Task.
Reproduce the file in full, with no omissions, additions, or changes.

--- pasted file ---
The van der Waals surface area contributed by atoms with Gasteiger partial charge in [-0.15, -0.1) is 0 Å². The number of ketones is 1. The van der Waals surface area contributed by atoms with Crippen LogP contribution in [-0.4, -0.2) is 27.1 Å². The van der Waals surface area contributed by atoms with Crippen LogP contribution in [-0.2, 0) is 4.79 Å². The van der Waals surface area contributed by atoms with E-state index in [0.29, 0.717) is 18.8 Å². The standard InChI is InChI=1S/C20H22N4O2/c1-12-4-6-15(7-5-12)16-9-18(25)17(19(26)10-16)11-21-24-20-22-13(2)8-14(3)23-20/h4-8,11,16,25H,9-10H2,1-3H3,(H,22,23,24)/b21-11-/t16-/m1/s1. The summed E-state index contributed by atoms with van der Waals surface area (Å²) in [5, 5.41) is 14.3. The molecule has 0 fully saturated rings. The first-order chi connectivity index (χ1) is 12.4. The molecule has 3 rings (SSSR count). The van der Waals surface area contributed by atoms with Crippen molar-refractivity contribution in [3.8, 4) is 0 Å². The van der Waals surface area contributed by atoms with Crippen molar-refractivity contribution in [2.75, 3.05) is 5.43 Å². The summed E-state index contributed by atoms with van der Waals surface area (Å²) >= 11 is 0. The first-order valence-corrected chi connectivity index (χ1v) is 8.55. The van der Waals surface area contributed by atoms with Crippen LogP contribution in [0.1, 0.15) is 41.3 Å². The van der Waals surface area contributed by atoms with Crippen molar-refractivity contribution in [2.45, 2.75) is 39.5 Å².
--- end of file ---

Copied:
The van der Waals surface area contributed by atoms with Gasteiger partial charge in [-0.15, -0.1) is 0 Å². The number of ketones is 1. The van der Waals surface area contributed by atoms with Crippen LogP contribution in [-0.4, -0.2) is 27.1 Å². The van der Waals surface area contributed by atoms with Crippen LogP contribution in [-0.2, 0) is 4.79 Å². The van der Waals surface area contributed by atoms with E-state index in [0.29, 0.717) is 18.8 Å². The standard InChI is InChI=1S/C20H22N4O2/c1-12-4-6-15(7-5-12)16-9-18(25)17(19(26)10-16)11-21-24-20-22-13(2)8-14(3)23-20/h4-8,11,16,25H,9-10H2,1-3H3,(H,22,23,24)/b21-11-/t16-/m1/s1. The summed E-state index contributed by atoms with van der Waals surface area (Å²) in [5, 5.41) is 14.3. The molecule has 0 fully saturated rings. The first-order chi connectivity index (χ1) is 12.4. The molecule has 3 rings (SSSR count). The van der Waals surface area contributed by atoms with Crippen molar-refractivity contribution in [3.8, 4) is 0 Å². The van der Waals surface area contributed by atoms with Crippen molar-refractivity contribution in [2.75, 3.05) is 5.43 Å². The summed E-state index contributed by atoms with van der Waals surface area (Å²) >= 11 is 0. The first-order valence-corrected chi connectivity index (χ1v) is 8.55. The van der Waals surface area contributed by atoms with Crippen LogP contribution in [0.1, 0.15) is 41.3 Å². The van der Waals surface area contributed by atoms with Crippen molar-refractivity contribution in [2.45, 2.75) is 39.5 Å².